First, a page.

The very last fitting and fettling of the final elements somehow seems to make the biggest difference to Paul. In this episode, Paul finally gets to fit the seat and the rockers in place.
When the chair tapers so that the back of the chair is narrower than the front, the chair is very graceful, but that means that the shoulders to the legs become compound cuts and none of them are square in any direction.
The rocking chair could not be more blocky and angular, the exact opposite of comfort-looking and organic. The square and blocky facilitates the solidity of good joinery and it’s from this point that we diverge to transform the final appearance to its ultimate ergonomic comfort.
The idea of shaping wood can be daunting for some, especially when you leave the realms of square and rectilinear sections to broach a freeform appearance for the organic look that this rocking chair exemplifies. This video gives you peace of mind as you rise to the challenge of a range of shaping and mortising techniques.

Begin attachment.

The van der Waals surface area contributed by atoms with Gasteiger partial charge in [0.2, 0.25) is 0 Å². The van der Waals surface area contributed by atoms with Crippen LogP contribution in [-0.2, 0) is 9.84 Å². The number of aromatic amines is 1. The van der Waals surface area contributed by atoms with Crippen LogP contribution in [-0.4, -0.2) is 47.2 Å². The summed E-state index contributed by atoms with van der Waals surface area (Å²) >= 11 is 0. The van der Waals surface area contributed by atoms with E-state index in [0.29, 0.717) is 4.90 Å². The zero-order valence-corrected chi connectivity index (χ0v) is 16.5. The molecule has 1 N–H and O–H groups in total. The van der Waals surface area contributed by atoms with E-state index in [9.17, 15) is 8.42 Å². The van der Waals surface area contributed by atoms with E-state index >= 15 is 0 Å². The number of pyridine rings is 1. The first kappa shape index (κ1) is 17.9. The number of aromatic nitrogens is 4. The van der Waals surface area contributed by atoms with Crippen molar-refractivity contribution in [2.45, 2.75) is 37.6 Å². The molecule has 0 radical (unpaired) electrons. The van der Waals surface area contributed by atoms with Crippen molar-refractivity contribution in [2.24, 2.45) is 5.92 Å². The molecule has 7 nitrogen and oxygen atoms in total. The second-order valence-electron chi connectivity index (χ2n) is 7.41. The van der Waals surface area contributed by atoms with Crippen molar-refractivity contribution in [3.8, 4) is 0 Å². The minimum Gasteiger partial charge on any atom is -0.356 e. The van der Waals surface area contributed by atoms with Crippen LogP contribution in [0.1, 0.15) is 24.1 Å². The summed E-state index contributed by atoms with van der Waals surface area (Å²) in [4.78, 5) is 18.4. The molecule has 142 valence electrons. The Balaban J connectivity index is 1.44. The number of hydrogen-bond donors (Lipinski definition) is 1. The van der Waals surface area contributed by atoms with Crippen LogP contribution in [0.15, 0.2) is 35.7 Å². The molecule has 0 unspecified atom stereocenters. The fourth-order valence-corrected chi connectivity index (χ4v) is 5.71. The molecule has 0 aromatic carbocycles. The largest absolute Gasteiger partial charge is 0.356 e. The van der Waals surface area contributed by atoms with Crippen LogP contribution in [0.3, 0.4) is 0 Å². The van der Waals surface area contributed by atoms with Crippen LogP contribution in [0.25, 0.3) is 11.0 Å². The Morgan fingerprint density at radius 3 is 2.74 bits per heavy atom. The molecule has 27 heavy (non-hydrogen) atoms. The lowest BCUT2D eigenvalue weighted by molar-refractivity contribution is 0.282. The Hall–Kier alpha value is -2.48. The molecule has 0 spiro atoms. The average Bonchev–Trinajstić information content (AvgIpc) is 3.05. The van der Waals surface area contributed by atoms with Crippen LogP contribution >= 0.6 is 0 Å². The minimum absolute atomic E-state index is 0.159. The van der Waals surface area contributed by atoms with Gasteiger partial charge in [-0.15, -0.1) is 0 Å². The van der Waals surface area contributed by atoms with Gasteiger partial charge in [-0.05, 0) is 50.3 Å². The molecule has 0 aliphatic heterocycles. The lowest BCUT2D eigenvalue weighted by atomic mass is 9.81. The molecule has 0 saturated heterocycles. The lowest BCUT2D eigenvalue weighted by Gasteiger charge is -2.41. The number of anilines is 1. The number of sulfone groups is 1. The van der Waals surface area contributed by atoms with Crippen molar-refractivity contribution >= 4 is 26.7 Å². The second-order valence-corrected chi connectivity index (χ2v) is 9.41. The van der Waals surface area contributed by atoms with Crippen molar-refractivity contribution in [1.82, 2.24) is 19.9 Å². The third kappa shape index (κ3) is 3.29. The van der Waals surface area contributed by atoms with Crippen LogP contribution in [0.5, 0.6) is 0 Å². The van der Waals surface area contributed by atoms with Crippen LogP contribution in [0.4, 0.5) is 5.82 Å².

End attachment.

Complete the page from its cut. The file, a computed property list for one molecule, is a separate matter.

The various elements of the seat become very apparent in this episode.
Taking the angular rectangular components to create the organic shapes, Paul walks you through the steps carefully using the techniques he has developed for his specific rocking chairs.
The actual rockers are a major part of the rocking chair and this video walks you through all the details to create the process.
In this episode, we finesse the connecting tenon to the mortise joint of the seat, to the posts.
Paul came up with this concept for joining the frames to the seat in a unique way and enjoyed the whole process. The layout is critical and then too the cutting.
The bent slats for the back support make the chair incredibly comfortable, so in this episode, we make the former that allows us to create the ‘S’ shaped slats. Paul walks you through the steps, from creating the hand-made slats all the way through to ‘inline’ tenon cutting and fitting on curved pieces.